In addition to the location you’re looking in, the state of the market at the time you’re buying will also help to determine how far your money will go. Whether you’re in a buyer’s market, a seller’s market, or a neutral market will affect how far each dollar stretches. In a buyer’s market, there’s more inventory on the market than there are people looking to buy homes, pushing prices down. Your money will go further and you’ll have more options to choose from. In a seller’s market, there’s less inventory on the market than there are people who want to buy homes and the homes on the market can demand a higher price, squeezing your budget. In a seller’s market you may have to make a few different offers on homes before you can find the right fit. A buyer’s market is an easier deal.
The Local Harrisonburg and Rockingham Market
Take a look here to find detailed analysis of the local market, and enter your email below to subscribe to monthly market reports.
No matter the market conditions, there are always opportunities. Sometimes opportunities require the house to be renovated. There are loans to help with those costs. This can require a significant down payment but not always.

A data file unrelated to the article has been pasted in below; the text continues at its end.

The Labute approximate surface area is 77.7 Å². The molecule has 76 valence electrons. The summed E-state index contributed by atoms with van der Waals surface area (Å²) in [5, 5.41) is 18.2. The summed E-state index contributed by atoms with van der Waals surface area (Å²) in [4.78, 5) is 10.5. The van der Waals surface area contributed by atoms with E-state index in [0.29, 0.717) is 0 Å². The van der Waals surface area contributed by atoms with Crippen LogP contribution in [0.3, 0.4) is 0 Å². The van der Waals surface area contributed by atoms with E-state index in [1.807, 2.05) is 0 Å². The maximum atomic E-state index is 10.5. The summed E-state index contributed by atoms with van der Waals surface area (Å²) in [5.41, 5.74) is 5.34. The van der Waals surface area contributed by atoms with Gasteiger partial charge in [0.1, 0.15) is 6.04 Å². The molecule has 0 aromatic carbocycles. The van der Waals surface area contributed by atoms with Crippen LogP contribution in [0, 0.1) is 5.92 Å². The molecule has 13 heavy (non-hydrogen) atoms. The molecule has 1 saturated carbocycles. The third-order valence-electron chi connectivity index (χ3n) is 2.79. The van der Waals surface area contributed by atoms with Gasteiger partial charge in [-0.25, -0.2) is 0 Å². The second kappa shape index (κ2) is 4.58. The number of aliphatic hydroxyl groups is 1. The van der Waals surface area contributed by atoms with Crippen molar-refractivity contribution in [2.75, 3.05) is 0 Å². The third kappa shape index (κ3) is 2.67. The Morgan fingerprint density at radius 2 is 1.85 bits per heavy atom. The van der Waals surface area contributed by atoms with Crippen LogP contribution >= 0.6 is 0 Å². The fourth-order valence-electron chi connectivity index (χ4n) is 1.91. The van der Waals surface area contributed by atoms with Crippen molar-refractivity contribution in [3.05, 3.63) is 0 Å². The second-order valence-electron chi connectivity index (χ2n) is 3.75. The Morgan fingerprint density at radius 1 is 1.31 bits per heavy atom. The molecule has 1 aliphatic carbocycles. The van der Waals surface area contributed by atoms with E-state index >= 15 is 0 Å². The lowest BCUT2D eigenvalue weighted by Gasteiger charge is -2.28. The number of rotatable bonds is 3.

There are also areas where your dollar can stretch a little further. It just depends on what you are looking for. Some of these areas include Broadway/Timberville, Grottoes, Weyers Cave (Augusta), Massanutten, and Elkton.
A home is, for most of us, the biggest expenditure we will ever make. How do you figure out how much home you can afford?
New websites for homebuyers make it easy to make these calculations, once you know the key numbers to plug in. The biggest number is your gross annual income. Once you have that figured out, you will need to figure your monthly debt. Be sure to include all forms of debt like credit cards, car payments, school loans, etc. The third number you will need is the amount you can make on a down payment. If you have these three numbers, you can just plug them into a calculator, like this one from Zillow. There are quite a few such calculators available on the web. For a slightly more complex formula that includes your credit score and the zip code you’re interested in, go to Nerd Wallet.
Debt To Income Ratio
The main thing that you want to find out from these calculators is your DTI, or debt to income ratio. If you used Zillow’s calculator to figure out how much you can afford to spend on a home, you can then go to their DTI calculator and figure your overall debt to income ratio. A good DTI is considered to be 36% or lower. According to the 36% Rule, you should never let your DTI exceed 36%. In order to be considered for a Qualified Mortgage, 43% is the highest DTI that you can have. It’s important to have a Qualified Mortgage because they have better protections for borrowers, such as a limit on fees.
Another nifty tool you can play with on the Zillow site, Nerd Wallet, or other sites is a mortgage calculator. This tool can show you different interest rates for different time periods, like a 15 year mortgage versus a 30 year mortgage. Playing around with different numbers will give you a sense of how you would need to budget and what the overall cost would be for different mortgages.